Keynote Presentations 2017

The conference featured nine keynote presentations from speakers recognised as experts in their fields from Lebanon, the United Kingdom, New Zealand and Australia.


International, regional and national perspectives on refugee trauma recovery and resettlement

Director, Restart Center for Victims of Violence and Torture, Lebanon

International, regional and national perspectives on refugee trauma recovery and resettlement

Despite the country’s small size, Syrian refugees in Lebanon have already surpassed one million. Today, one in five people in Lebanon are Syrian refugees, hence rendering every resident’s daily struggle even more challenging. Unfortunately, Syrian refugees are living in unfavorable conditions, with limited access to basic needs, housing, education, security, health and mental health care. The most prevalent mental health problems observed among Syrian refugees include depression, anxiety-related disorders, post-traumatic stress disorder (PTSD), and psychosis. In 2016, 369 300 refugees were in need of resettlement from the Middle East and North Africa region (MENA). As this growing number exceeds present placement opportunities, finding solutions for the resettlement issue is more crucial than ever, not just for refugees, but also for survivors of violence, ill treatment and torture. One of Restart Center’s main purposes is to solidify the legal framework for the criminalization and abolition of torture both nationally and regionally. Approximately 600,000+ Syrian refugees in Lebanon have experienced or witnessed torture. Violence is what most of refugees have faced and endured especially before they have fled the war. Accordingly, multidisciplinary teams such as Restart’s are involved in providing a range of needed services like rehabilitation, medical services, psychological services, and even juridical services.

Recorded lecture published in the Psychevisual journal

Foundation University of New South Wales Professor of Psychiatry, Liverpool Hospital, NSW Australia

Refining an ecological model of refugee health

We confront a daunting set of challenges in responding to the needs for mental health and psychosocial services (MH&PSS) for refugees and other post-conflict populations worldwide.  At a global level, there is a huge discrepancy between the number of refugees (approximately 65 million), the prevalence of mental disorders and related distress reactions in these populations, and the availability of resources (human and material) to provide appropriate MH&PSS for all those in need.  It is vital therefore for actors in the field to achieve a high level of consensus regarding the models that should be adopted to guide policy, planning and implementation of the range of MH&PSS.  At present, there is a tendency for specialists to advocate for specific services or programs focusing on particular needs groups.  Each specialist program has its benefits and limitations.  Brief trauma-focused psychotherapy programs can be readily established and implemented by lay workers, but questions remain concerning their long-term outcomes and their limits, for example, in assisting a minority of survivors with the most disabling complex traumatic stress reactions.  Also, programs may be difficult to sustain unless they are properly funded and securely embedded within public health services where workers receive ongoing supervision.  Generic mental health services, are an essential component of interventions but the priority given to severe mental disorders usually means that those with trauma-related disorders do not receive adequate attention.  Broader psychosocial programs aimed at building resilience and restoring community cohesion may be of value for those with less severe forms of distress but stricter criteria need to be developed to determine selection for participation, given the large pool of potential participants.  In addition, greater attention needs to be given to methodologies for assessing outcomes.  At the society-wide level, emerging evidence indicates that participation in truth and reconciliation processes may produce inconsistent effects; on the one hand, these processes may help to re-build social capital and community connectedness; on the other, they may provoke or exacerbate trauma-related symptoms, for example, of PTSD.  All modalities of intervention require further evaluation and research to determine their place and priority in the comprehensive array of services offered refugees.  Research needs to focus not only on the benefits but limitations and potential adverse effects of contemporary interventions.  At the wider level, there is a pressing need to reach a consensus regarding an overarching ecological model for guiding policy and the design of comprehensive programs of intervention. Such a model will ensure recognition that no single approach or agency can meet all psychosocial and mental health needs. Clarity in the role and activities of each agency and close inter-agency coordination are vital to avoid duplication of efforts. Establishing a consensus concerning the foundations of a comprehensive model of response will go a long way to enhancing the effectiveness of advocacy in the MH&PSS field.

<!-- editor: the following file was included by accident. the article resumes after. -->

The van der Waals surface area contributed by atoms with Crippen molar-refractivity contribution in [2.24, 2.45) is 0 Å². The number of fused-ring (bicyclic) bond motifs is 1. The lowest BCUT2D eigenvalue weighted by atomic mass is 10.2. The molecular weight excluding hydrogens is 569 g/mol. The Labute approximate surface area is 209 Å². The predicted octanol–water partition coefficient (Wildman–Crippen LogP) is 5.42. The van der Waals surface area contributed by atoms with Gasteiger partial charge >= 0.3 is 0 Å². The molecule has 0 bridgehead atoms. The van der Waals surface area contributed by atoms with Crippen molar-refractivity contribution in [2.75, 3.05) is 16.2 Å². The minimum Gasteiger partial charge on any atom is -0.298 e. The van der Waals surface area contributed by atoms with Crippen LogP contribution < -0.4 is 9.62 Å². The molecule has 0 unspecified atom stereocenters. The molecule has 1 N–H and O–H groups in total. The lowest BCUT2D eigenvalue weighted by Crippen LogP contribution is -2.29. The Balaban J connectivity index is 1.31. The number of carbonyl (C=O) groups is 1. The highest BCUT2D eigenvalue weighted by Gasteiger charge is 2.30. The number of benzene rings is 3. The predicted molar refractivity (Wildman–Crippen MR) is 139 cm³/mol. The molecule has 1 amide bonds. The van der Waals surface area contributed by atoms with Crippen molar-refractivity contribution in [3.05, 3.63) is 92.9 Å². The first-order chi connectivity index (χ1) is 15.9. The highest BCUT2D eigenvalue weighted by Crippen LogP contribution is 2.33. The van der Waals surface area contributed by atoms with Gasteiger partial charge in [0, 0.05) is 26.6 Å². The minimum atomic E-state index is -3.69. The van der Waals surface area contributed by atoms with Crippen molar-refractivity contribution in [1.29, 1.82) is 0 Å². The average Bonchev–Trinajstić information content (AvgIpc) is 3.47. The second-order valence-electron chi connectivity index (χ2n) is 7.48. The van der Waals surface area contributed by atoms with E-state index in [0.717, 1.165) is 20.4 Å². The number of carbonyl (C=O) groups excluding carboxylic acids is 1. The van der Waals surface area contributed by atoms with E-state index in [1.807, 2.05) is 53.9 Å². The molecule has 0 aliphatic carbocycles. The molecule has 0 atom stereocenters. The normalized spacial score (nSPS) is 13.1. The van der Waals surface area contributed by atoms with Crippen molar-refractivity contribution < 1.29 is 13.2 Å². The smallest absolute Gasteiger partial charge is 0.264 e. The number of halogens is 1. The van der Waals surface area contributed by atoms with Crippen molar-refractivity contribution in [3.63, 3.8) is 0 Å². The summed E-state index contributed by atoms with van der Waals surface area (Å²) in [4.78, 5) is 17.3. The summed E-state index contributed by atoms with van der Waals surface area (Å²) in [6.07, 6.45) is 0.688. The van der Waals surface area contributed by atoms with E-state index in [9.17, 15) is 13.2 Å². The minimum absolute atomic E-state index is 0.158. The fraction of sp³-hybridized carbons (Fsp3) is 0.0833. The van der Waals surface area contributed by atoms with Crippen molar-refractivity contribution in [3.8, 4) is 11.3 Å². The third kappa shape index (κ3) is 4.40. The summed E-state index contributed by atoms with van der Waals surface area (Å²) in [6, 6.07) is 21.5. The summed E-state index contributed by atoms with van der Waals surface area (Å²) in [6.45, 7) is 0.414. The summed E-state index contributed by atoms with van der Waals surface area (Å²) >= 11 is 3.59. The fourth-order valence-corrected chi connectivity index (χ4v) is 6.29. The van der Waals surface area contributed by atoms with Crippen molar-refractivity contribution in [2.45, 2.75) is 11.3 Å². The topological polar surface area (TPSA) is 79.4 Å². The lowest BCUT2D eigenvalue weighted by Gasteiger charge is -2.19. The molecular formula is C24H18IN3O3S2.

Recorded lecture published in the Psychevisual journal

CEO, Victorian Foundation for Survivors of Torture (VFST), VIC Australia